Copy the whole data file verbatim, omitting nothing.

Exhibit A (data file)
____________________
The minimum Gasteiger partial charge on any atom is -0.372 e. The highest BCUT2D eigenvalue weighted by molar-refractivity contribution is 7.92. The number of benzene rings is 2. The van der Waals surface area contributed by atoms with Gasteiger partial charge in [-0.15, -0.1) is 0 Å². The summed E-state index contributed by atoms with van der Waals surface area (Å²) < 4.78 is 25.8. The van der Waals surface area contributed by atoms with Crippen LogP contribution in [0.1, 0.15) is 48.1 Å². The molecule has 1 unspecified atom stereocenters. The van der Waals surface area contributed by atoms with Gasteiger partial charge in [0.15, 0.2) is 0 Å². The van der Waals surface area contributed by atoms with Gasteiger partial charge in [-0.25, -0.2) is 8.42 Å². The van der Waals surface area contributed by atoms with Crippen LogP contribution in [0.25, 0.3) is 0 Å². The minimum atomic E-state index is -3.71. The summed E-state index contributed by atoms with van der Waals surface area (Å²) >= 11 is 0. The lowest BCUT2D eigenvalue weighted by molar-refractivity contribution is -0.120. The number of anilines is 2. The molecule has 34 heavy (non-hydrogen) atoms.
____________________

The minimum Gasteiger partial charge on any atom is -0.372 e. The highest BCUT2D eigenvalue weighted by molar-refractivity contribution is 7.92. The number of benzene rings is 2. The van der Waals surface area contributed by atoms with Gasteiger partial charge in [-0.15, -0.1) is 0 Å². The summed E-state index contributed by atoms with van der Waals surface area (Å²) < 4.78 is 25.8. The van der Waals surface area contributed by atoms with Crippen LogP contribution in [0.1, 0.15) is 48.1 Å². The molecule has 1 unspecified atom stereocenters. The van der Waals surface area contributed by atoms with Gasteiger partial charge in [0.15, 0.2) is 0 Å². The van der Waals surface area contributed by atoms with Gasteiger partial charge in [-0.25, -0.2) is 8.42 Å². The van der Waals surface area contributed by atoms with Crippen LogP contribution in [0.25, 0.3) is 0 Å². The minimum atomic E-state index is -3.71. The summed E-state index contributed by atoms with van der Waals surface area (Å²) >= 11 is 0. The lowest BCUT2D eigenvalue weighted by molar-refractivity contribution is -0.120. The number of anilines is 2. The molecule has 34 heavy (non-hydrogen) atoms.